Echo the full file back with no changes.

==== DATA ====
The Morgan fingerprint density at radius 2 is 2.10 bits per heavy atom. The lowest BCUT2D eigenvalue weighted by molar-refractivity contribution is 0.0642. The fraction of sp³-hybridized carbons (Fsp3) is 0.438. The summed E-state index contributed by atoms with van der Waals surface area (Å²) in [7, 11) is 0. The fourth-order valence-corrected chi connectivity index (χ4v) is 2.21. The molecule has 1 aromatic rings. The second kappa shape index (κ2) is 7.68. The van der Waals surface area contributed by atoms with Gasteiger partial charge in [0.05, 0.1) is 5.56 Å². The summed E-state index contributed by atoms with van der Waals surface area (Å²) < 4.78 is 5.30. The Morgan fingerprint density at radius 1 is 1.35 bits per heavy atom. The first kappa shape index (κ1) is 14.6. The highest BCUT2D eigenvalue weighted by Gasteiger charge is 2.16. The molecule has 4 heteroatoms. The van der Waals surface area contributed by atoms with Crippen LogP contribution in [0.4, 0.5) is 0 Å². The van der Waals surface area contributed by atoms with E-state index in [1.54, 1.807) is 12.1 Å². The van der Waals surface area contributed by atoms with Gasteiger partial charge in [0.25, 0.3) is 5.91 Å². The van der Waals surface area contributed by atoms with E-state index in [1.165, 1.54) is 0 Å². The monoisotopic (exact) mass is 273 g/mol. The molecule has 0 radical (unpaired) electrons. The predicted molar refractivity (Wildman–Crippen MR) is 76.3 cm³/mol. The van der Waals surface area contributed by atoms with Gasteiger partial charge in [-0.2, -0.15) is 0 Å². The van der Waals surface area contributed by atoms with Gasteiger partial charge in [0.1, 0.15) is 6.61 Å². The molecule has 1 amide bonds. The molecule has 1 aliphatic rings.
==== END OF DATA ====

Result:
The Morgan fingerprint density at radius 2 is 2.10 bits per heavy atom. The lowest BCUT2D eigenvalue weighted by molar-refractivity contribution is 0.0642. The fraction of sp³-hybridized carbons (Fsp3) is 0.438. The summed E-state index contributed by atoms with van der Waals surface area (Å²) in [7, 11) is 0. The fourth-order valence-corrected chi connectivity index (χ4v) is 2.21. The molecule has 1 aromatic rings. The second kappa shape index (κ2) is 7.68. The van der Waals surface area contributed by atoms with Gasteiger partial charge in [0.05, 0.1) is 5.56 Å². The summed E-state index contributed by atoms with van der Waals surface area (Å²) < 4.78 is 5.30. The Morgan fingerprint density at radius 1 is 1.35 bits per heavy atom. The first kappa shape index (κ1) is 14.6. The highest BCUT2D eigenvalue weighted by Gasteiger charge is 2.16. The molecule has 4 heteroatoms. The van der Waals surface area contributed by atoms with Crippen LogP contribution in [0.4, 0.5) is 0 Å². The van der Waals surface area contributed by atoms with E-state index in [1.54, 1.807) is 12.1 Å². The van der Waals surface area contributed by atoms with Gasteiger partial charge in [0.25, 0.3) is 5.91 Å². The van der Waals surface area contributed by atoms with E-state index in [1.165, 1.54) is 0 Å². The monoisotopic (exact) mass is 273 g/mol. The molecule has 0 radical (unpaired) electrons. The predicted molar refractivity (Wildman–Crippen MR) is 76.3 cm³/mol. The van der Waals surface area contributed by atoms with Gasteiger partial charge in [-0.2, -0.15) is 0 Å². The van der Waals surface area contributed by atoms with Gasteiger partial charge in [0.1, 0.15) is 6.61 Å². The molecule has 1 amide bonds. The molecule has 1 aliphatic rings.